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I lost 2 pants sizes when I went gluten free a few weeks ago. I have recently started eating more chocolate and sweets, so my weight lose has slowed but if you notice cutting out gluten, usually means eating altogether healthier, no matter if you are gluten intolerant or not.

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I lost 2 pants sizes when I went gluten free a few weeks ago. I have recently started eating more chocolate and sweets, so my weight lose has slowed but if you notice cutting out gluten, usually means eating altogether healthier, no matter if you are gluten intolerant or not.

I'm afraid I can't agree with that. In my opinion, eating gluten-free doesn't necessary mean you're eating healthier. Gluten-free bread and pasta, as well as any gluten-free processed foods are still.. processed and will have the same toll on the body as any wheat-based processed foods.

Eating healthier means eating natural foods (that don't require a label in order to know what they contain), and not overdosing on sugar, saturated fats, chemicals, coloring, preservatives, salt and so on. In my opinion that is.

There are people who have a cola and snickers for breakfast, yet are slim because their body type can handle it. That doesn't make them healthy people. I just don't measure health by weight alone.

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...

Eating healthier means eating natural foods (that don't require a label in order to know what they contain), and not overdosing on sugar, saturated fats, chemicals, coloring, preservatives, salt and so on. In my opinion that is.

...

I fully agree.

What I noticed in the forum is that the majority of the people are just replacing the gluten-rich products for the gluten-free ones and continue their unhealthy eating habits. Thereby risking a lot of mistakes. And, let's face it, the gluten free specials are far more expensive too.

I believe that changing your eating habits completely by one that is originally gluten free is a far better option.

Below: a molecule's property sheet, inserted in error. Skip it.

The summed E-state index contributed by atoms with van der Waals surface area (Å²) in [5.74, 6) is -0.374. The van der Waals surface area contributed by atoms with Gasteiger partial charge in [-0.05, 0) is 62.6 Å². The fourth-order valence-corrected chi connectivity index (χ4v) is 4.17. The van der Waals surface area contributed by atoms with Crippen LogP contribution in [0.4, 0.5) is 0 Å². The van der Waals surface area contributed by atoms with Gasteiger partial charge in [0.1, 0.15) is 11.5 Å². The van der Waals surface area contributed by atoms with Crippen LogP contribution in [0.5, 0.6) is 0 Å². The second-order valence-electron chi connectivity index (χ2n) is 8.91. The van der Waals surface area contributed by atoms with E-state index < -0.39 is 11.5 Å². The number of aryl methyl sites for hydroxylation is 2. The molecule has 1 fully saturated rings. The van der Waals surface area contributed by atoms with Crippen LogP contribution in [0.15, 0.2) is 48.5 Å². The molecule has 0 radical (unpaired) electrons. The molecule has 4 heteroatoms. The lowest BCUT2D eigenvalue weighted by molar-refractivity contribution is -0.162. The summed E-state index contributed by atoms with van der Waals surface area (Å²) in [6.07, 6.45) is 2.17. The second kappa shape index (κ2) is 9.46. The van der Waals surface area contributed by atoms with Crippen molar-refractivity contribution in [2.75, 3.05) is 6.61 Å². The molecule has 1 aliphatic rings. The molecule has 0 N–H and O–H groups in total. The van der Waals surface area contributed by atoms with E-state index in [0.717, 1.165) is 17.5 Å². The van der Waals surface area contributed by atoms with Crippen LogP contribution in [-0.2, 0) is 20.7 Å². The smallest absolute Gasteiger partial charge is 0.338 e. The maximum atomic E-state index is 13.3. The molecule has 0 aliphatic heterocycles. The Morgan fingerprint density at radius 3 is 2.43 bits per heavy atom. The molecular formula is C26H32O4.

Going on Paleo, I think, would actually be, by far, the healthiest choice for us. Yet, it can come along with a lot of weight loss. I do believe, however, it is the best way to start the gluten free journey, as it clears up the gut flora first.

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I'm afraid I can't agree with that. In my opinion, eating gluten-free doesn't necessary mean you're eating healthier. Gluten-free bread and pasta, as well as any gluten-free processed foods are still.. processed and will have the same toll on the body as any wheat-based processed foods.

Eating healthier means eating natural foods (that don't require a label in order to know what they contain), and not overdosing on sugar, saturated fats, chemicals, coloring, preservatives, salt and so on. In my opinion that is.

There are people who have a cola and snickers for breakfast, yet are slim because their body type can handle it. That doesn't make them healthy people. I just don't measure health by weight alone.

You have to think when you first switch over did you eat gluten-free pastries, breads, bagels, or pastas? I didn't because my parents don't. My parents still don't after 10 years. So in my experience eating gluten-free is healthier eating. gluten-free to me means eating more whole foods, less processed foods, and making more things from scratch. My mother at her smallest was eating 2 king size snicker bars and a 12 oz steak with a loaded baked potato for dinner because everyone thought she was too skinny.

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gluten-free to me means eating more whole foods, less processed foods, and making more things from scratch.

To everyone else a gluten-free diet is a diet that excludes foods containing gluten, but does not necessarily exclude processed foods.. which is why I got confused :-) We're on the same page in principles, but not in definitions ;-)

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I'm totally new at this, started eating Gluten Free last October. But I have dropped 3 sizes. I have peanut allergies and am often fearful of processed foods, having had a reaction to a few gluten free mixes. So I typically just eat meat, veges, fruit and some rice pasta. I also notice that I'm not as hungry as I used to be, so I can eat less and feel full.

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I'm afraid I can't agree with that. In my opinion, eating gluten-free doesn't necessary mean you're eating healthier. Gluten-free bread and pasta, as well as any gluten-free processed foods are still.. processed and will have the same toll on the body as any wheat-based processed foods.

Eating healthier means eating natural foods (that don't require a label in order to know what they contain), and not overdosing on sugar, saturated fats, chemicals, coloring, preservatives, salt and so on. In my opinion that is.

There are people who have a cola and snickers for breakfast, yet are slim because their body type can handle it. That doesn't make them healthy people. I just don't measure health by weight alone.

I totaly agree with you Dani...I've been thinking this for awhile and wanted to remind everyone GLUTENFREE DOESN"T MEAN FATFREE!